How financially healthy are our theater companies?
When the American economy sneezes, the country's not-for-profit arts groups catch a cold. They are delicate and fragile creatures in survival-of-the-fittest capitalism.
The economy did a lot more than sneeze three years ago, and some theater companies across the country shrank or died. Wisconsin's stage groups benefited from being financially stable before the crash and having smart management. Quick on their feet, they made budget adjustments that cost jobs and stretched staffs thin but kept the organizations solvent with little change in the artistic product.
State theater patrons demonstrated their commitment to their favorite companies by standing by those groups to a greater extent than happened in other areas of the country.
As the calendar year comes to a close, I asked five top theater managers to assess the current economic condition of professional theater in the state. All saw a brightening fiscal picture and were optimistic, with reservations. Definite trends have emerged on both the box office and contributed income ends of the business.
Individual ticket sales are more volatile than in the past. Some shows do exceedingly well, and others fail to reach their goals.
"If people really want to see something, they go," Next Act Theatre managing director Charles Kakuk said. "It's when they are on the fence – they may have gone in the past, and may choose to not go now."
Julie Swenson, the producing director of Renaissance Theaterworks, agrees and has an interesting perspective on the change in customer behavior. "People buy tickets to specific plays they want to see rather than support specific companies.
"That makes programing all the more important, and it makes the play selection process crucial and time consuming. We have to find the right plays that interest the public."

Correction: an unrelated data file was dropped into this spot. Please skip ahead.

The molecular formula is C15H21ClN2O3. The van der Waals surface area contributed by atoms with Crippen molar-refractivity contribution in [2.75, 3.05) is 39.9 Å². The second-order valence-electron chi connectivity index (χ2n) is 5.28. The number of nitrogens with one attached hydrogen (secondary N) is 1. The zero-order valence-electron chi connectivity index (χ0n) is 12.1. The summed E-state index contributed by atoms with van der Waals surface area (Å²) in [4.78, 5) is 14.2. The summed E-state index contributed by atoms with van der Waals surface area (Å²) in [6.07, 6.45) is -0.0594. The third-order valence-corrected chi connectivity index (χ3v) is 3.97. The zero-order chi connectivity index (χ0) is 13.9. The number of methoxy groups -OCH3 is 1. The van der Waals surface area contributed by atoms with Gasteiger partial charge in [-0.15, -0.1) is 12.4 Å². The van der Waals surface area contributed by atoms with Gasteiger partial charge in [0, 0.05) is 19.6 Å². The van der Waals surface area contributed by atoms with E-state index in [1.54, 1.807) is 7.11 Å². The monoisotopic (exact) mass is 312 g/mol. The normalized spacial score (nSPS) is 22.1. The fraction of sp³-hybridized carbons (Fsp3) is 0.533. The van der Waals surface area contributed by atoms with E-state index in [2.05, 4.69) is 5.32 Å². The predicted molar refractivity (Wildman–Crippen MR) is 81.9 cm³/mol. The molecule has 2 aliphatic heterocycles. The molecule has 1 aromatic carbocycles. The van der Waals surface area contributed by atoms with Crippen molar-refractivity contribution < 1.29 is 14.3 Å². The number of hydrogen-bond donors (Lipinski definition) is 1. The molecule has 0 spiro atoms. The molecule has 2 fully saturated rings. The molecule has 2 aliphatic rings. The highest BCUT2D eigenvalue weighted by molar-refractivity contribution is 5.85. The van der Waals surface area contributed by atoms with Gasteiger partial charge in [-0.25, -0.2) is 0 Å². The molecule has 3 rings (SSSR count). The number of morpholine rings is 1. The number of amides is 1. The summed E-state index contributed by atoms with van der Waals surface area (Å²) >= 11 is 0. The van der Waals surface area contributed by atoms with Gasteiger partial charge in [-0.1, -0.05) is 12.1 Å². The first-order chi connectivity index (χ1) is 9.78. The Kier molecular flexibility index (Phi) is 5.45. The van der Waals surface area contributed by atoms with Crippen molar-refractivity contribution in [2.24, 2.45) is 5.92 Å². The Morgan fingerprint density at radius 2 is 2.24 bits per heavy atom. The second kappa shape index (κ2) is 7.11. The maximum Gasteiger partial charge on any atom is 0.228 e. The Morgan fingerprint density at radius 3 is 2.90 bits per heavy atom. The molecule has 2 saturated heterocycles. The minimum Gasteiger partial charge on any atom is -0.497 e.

There were some vivid examples of "right plays" this fall. Next Act's revival of "Sylvia" was a big hit, exceeding its optimistic goal. Kakuk said the company's first production of the comedy 15 years ago was a key box office success in the troupe's history, and the show continues to attract audiences.
On the other hand, Next Act's first show of the season, "The Exonerated," which inaugurated the group's new Fifth Ward theater, didn't meet its ticket sales goal.
The Skylight Opera Theatre's just closed "Music Man" has managing director Amy S. Jensen whistling "Seventy-Six Trombones" through the holidays. Virtually every performance sold out, smashing and surpassing the box office goal by $40,000.
"We could have easily extended it by three weeks," Jensen said. Scheduling conflicts and problems prevented that from happening.
Following the general pattern for local companies, the Skylight came up short of goal for its first offering of the season, "The Rivals."
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NEXT TO NORMAL at the repertory theatre is AWFUL! i hated it but had season tickets so received the tickets. a GREAT REASON NOT to buy season tickets. It was extremely depressing and NOT entertainment. Yes, it was extremely well cast, acted, great customes but a TERRIBLE set. TRULY AWFUL, Boreing, nothing to look at except pipes. Why the rep did this i do not understand. I talked to a friend in chicago who saw NORMAL there and it had a real set--rooms with furniture which the rep should have done. 2 stars out of 5. . do not see the reps NEXT TO NORMAL. you will hate it.
The good news is the quality and quantity of theater in Milwaukee is outstanding. As season ticket holders of Next Act and In Tandem, we regularly see Chamber Theater and Rep performances. The bad news is that not enough people know it. I've often wondered if a concentrated ad campaign in the north suburbs of Chicago, the Fox Valley and Madison might bring in more theater goers and as a result tourist dollars.
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